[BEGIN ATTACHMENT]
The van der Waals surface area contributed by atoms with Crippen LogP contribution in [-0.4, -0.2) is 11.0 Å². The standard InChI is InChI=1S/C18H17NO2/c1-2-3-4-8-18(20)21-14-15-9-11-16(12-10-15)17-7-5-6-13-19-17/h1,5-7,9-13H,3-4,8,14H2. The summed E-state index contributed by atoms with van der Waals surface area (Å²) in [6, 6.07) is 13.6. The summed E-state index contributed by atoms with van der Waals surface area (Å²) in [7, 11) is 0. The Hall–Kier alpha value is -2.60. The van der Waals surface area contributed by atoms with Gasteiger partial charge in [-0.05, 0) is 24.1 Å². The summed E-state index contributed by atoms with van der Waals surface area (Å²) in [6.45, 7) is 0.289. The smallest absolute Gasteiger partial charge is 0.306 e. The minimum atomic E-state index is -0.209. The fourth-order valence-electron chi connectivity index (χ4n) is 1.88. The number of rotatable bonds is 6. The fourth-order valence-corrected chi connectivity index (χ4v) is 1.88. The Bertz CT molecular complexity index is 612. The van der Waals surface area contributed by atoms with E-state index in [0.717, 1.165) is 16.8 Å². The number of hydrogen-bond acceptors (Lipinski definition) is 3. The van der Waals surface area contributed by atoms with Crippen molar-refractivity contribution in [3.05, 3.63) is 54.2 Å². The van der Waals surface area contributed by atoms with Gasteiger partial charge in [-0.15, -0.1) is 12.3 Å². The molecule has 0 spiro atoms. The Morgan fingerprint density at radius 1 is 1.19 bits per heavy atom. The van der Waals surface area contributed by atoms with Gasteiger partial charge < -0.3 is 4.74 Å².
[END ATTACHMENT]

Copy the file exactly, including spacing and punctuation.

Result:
The van der Waals surface area contributed by atoms with Crippen LogP contribution in [-0.4, -0.2) is 11.0 Å². The standard InChI is InChI=1S/C18H17NO2/c1-2-3-4-8-18(20)21-14-15-9-11-16(12-10-15)17-7-5-6-13-19-17/h1,5-7,9-13H,3-4,8,14H2. The summed E-state index contributed by atoms with van der Waals surface area (Å²) in [6, 6.07) is 13.6. The summed E-state index contributed by atoms with van der Waals surface area (Å²) in [7, 11) is 0. The Hall–Kier alpha value is -2.60. The van der Waals surface area contributed by atoms with Gasteiger partial charge in [-0.05, 0) is 24.1 Å². The summed E-state index contributed by atoms with van der Waals surface area (Å²) in [6.45, 7) is 0.289. The smallest absolute Gasteiger partial charge is 0.306 e. The minimum atomic E-state index is -0.209. The fourth-order valence-electron chi connectivity index (χ4n) is 1.88. The number of rotatable bonds is 6. The fourth-order valence-corrected chi connectivity index (χ4v) is 1.88. The Bertz CT molecular complexity index is 612. The van der Waals surface area contributed by atoms with E-state index in [0.717, 1.165) is 16.8 Å². The number of hydrogen-bond acceptors (Lipinski definition) is 3. The van der Waals surface area contributed by atoms with Crippen molar-refractivity contribution in [3.05, 3.63) is 54.2 Å². The van der Waals surface area contributed by atoms with Gasteiger partial charge in [-0.15, -0.1) is 12.3 Å². The molecule has 0 spiro atoms. The Morgan fingerprint density at radius 1 is 1.19 bits per heavy atom. The van der Waals surface area contributed by atoms with Gasteiger partial charge < -0.3 is 4.74 Å².